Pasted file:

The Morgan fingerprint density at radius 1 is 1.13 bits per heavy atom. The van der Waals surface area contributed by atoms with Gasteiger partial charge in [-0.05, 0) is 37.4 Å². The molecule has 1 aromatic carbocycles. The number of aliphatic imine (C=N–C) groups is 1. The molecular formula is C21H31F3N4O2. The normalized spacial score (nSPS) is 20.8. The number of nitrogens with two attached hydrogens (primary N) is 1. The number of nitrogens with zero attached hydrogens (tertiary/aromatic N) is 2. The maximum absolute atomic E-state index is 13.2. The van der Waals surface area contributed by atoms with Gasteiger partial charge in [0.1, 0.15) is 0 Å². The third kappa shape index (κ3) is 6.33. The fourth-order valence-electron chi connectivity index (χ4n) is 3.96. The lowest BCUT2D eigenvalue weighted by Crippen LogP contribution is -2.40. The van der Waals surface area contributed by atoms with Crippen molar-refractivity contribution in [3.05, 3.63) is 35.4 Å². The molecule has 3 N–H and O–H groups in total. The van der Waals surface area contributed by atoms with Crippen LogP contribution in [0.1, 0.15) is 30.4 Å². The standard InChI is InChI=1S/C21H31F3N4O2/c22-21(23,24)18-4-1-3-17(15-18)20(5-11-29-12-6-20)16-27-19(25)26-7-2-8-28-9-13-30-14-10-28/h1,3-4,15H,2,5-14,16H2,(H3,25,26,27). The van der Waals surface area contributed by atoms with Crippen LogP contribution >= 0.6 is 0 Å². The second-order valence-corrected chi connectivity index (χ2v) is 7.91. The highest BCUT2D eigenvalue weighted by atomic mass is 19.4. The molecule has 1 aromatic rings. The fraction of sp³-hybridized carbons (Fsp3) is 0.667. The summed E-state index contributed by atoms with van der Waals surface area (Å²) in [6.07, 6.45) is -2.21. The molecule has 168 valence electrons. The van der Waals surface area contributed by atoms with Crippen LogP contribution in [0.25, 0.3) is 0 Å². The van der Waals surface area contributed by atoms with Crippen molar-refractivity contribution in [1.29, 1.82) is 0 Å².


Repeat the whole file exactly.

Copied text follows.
The Morgan fingerprint density at radius 1 is 1.13 bits per heavy atom. The van der Waals surface area contributed by atoms with Gasteiger partial charge in [-0.05, 0) is 37.4 Å². The molecule has 1 aromatic carbocycles. The number of aliphatic imine (C=N–C) groups is 1. The molecular formula is C21H31F3N4O2. The normalized spacial score (nSPS) is 20.8. The number of nitrogens with two attached hydrogens (primary N) is 1. The number of nitrogens with zero attached hydrogens (tertiary/aromatic N) is 2. The maximum absolute atomic E-state index is 13.2. The van der Waals surface area contributed by atoms with Gasteiger partial charge in [0.1, 0.15) is 0 Å². The third kappa shape index (κ3) is 6.33. The fourth-order valence-electron chi connectivity index (χ4n) is 3.96. The lowest BCUT2D eigenvalue weighted by Crippen LogP contribution is -2.40. The van der Waals surface area contributed by atoms with Crippen molar-refractivity contribution in [3.05, 3.63) is 35.4 Å². The molecule has 3 N–H and O–H groups in total. The van der Waals surface area contributed by atoms with Crippen LogP contribution in [0.1, 0.15) is 30.4 Å². The standard InChI is InChI=1S/C21H31F3N4O2/c22-21(23,24)18-4-1-3-17(15-18)20(5-11-29-12-6-20)16-27-19(25)26-7-2-8-28-9-13-30-14-10-28/h1,3-4,15H,2,5-14,16H2,(H3,25,26,27). The van der Waals surface area contributed by atoms with Crippen LogP contribution >= 0.6 is 0 Å². The second-order valence-corrected chi connectivity index (χ2v) is 7.91. The highest BCUT2D eigenvalue weighted by atomic mass is 19.4. The molecule has 1 aromatic rings. The fraction of sp³-hybridized carbons (Fsp3) is 0.667. The summed E-state index contributed by atoms with van der Waals surface area (Å²) in [6.07, 6.45) is -2.21. The molecule has 168 valence electrons. The van der Waals surface area contributed by atoms with Crippen LogP contribution in [0.25, 0.3) is 0 Å². The van der Waals surface area contributed by atoms with Crippen molar-refractivity contribution in [1.29, 1.82) is 0 Å².